Islam and People with Disabilities
Man’s life is a full record of hardships and tribulations. In this sense, Allah says:
“We create man from a drop of thickened fluid to test him.”(Al-Insan 76:2)
When man looks upon these tribulations and afflictions as being a test from Almighty Allah to see his true colors, he will come to know that there is a great divine wisdom behind all these tests. This is surely an absolute fact, whether we know it or not.
It is also a great thing that Almighty Allah, when depriving a person of a certain ability or gift, compensates him for it, by bestowing upon him/her other gift, with which he excels others. That is why we see that those people who are deprived of sight, have very sensitive ears that they can hear very low beats or movements around them. They are given excellence in many other abilities to compensate their imperfection.
If a person adopts this view, he will surely find rest and get contented with the test posed on him by Almighty Allah. Every person should bear in mind that he can never change his inability or escape Allah’s fate and thus he should try his best to make his life better and turn this sore lemon into sweet honey.
This inability should be a motive to creativity and excellence in any field of life. A disabled person should make his condition an impetus towards being distinguished and prominent in the society.
How to Overcome Disability, Become an Active Member in the Society
In order to be an active member in the society, a disabled person needs to be fully aware of his surroundings and the nature of his disability. In addition, it is incumbent on the society to offer a helping hand to all those people.
Islamic history has a shining record of many examples of people who, while having some kind of disability, occupied very excellent positions and prominent status in the society. `Atta’ ibn Abi Rabah, who was known of being black, lame and paralyzed person, was the greatest Mufti in Makkah. He was highly honored by `Abdul-Malik ibn Marawan, the Muslim caliph of that time. His vast knowledge earned this prestige.
Also, we know the story of the great Companion `Amr ibn Al-Jamuh, who was also lame. His four sons, when participating in Jihad, said to him: ‘You have an excuse to remain at home, for you are old and you have a kind of disability.’ With full confidence and trust in Allah, he said to them: ‘Nay, for I hope to walk in Paradise with my lame foot.’ Commenting on this, the Prophet (peace and blessings be upon him) said to them: ‘Leave him! He is a man who seeks martyrdom.’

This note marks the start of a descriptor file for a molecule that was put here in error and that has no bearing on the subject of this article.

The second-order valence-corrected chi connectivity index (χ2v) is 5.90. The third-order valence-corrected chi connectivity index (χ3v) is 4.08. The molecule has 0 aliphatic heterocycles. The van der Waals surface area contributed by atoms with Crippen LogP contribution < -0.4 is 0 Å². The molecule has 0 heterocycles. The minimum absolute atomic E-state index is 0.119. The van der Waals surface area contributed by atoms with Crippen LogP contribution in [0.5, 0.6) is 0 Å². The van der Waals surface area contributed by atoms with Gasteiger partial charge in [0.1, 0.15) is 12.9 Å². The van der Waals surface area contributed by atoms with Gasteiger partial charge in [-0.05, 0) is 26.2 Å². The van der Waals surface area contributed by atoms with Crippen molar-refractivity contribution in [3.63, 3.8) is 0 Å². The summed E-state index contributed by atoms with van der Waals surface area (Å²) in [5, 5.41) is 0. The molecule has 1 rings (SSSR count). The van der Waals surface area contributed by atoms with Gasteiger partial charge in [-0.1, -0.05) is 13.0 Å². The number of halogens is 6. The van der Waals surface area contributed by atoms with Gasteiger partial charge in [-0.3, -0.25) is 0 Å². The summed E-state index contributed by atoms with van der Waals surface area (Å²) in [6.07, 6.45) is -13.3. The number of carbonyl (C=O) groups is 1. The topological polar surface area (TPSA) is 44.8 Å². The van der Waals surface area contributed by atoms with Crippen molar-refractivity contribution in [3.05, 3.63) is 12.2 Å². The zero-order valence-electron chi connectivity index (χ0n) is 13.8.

Almighty Allah guides all Muslims not to leave those disabled in isolation lest they fall a prey to despair and psychological ailments. They should be welcomed to the open society and be dealt with in the kindest way.
Society’s Duty towards People with Disabilities
Now, it is the duty of the whole society to establish schools for those persons and secure them due care so that they become good members of the society and that they benefit themselves and their families. In the West, great care is shown to the disabled.
It is duty of we Muslims to shoulder the responsibility of showing the utmost care to those people, for, according to the teachings of our religion, those persons are sources of divine mercy and blessings being showered on us now and then. They are the weak for whose sake we are given sustenance and made victorious.
In his hadith, our Prophet (peace be upon him) said: “You are given sustenance and victory for the virtue of those who are weak amongst you.” (Abu Dawud)
If those Westerners show mercy and care to the disabled out of human motives, we, Muslims should do so out of both human and religious motives. In Islam, we are commanded to show mercy to everything in this world. Remember the words of the Prophet:
“Show mercy to those on earth so that He Who is in the heavens (i.e., Allah) bestow mercy to you.” (At-Tirmidhi)
Source: onislam.net with slight editorial modifications.
Dr. Yusuf Al-Qaradawi is an Egyptian Islamic theologian. He is the President of The International Union for Muslim Scholars (IUMS) and the Head of the European Council for Fatwa and Research (ECFR). He has been active in the field of da`wah and the Islamic movement for more than half a century, with more than 120 books published. He is considered one of the most influential Muslim scholars living today.